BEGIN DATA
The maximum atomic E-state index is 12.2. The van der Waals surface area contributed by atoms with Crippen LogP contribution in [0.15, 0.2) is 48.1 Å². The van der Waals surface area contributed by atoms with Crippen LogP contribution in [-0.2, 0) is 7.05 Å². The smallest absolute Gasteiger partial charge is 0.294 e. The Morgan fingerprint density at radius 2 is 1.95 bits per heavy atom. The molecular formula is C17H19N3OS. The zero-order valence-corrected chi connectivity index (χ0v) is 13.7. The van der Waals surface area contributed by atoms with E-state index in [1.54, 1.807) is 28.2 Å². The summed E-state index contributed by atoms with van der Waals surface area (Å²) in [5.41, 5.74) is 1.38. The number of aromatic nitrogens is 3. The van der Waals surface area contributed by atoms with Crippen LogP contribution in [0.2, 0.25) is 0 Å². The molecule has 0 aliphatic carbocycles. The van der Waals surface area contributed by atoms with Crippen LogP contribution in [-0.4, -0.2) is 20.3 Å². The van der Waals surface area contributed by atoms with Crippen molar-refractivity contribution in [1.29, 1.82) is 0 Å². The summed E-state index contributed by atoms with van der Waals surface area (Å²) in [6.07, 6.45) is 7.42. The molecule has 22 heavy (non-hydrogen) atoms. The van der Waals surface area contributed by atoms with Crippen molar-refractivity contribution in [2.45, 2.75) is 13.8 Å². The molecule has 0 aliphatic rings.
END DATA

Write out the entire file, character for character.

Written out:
The maximum atomic E-state index is 12.2. The van der Waals surface area contributed by atoms with Crippen LogP contribution in [0.15, 0.2) is 48.1 Å². The van der Waals surface area contributed by atoms with Crippen LogP contribution in [-0.2, 0) is 7.05 Å². The smallest absolute Gasteiger partial charge is 0.294 e. The Morgan fingerprint density at radius 2 is 1.95 bits per heavy atom. The molecular formula is C17H19N3OS. The zero-order valence-corrected chi connectivity index (χ0v) is 13.7. The van der Waals surface area contributed by atoms with E-state index in [1.54, 1.807) is 28.2 Å². The summed E-state index contributed by atoms with van der Waals surface area (Å²) in [5.41, 5.74) is 1.38. The number of aromatic nitrogens is 3. The van der Waals surface area contributed by atoms with Crippen LogP contribution in [0.2, 0.25) is 0 Å². The molecule has 0 aliphatic carbocycles. The van der Waals surface area contributed by atoms with Crippen LogP contribution in [-0.4, -0.2) is 20.3 Å². The van der Waals surface area contributed by atoms with Crippen molar-refractivity contribution in [1.29, 1.82) is 0 Å². The summed E-state index contributed by atoms with van der Waals surface area (Å²) in [6.07, 6.45) is 7.42. The molecule has 22 heavy (non-hydrogen) atoms. The van der Waals surface area contributed by atoms with Crippen molar-refractivity contribution in [2.45, 2.75) is 13.8 Å². The molecule has 0 aliphatic rings.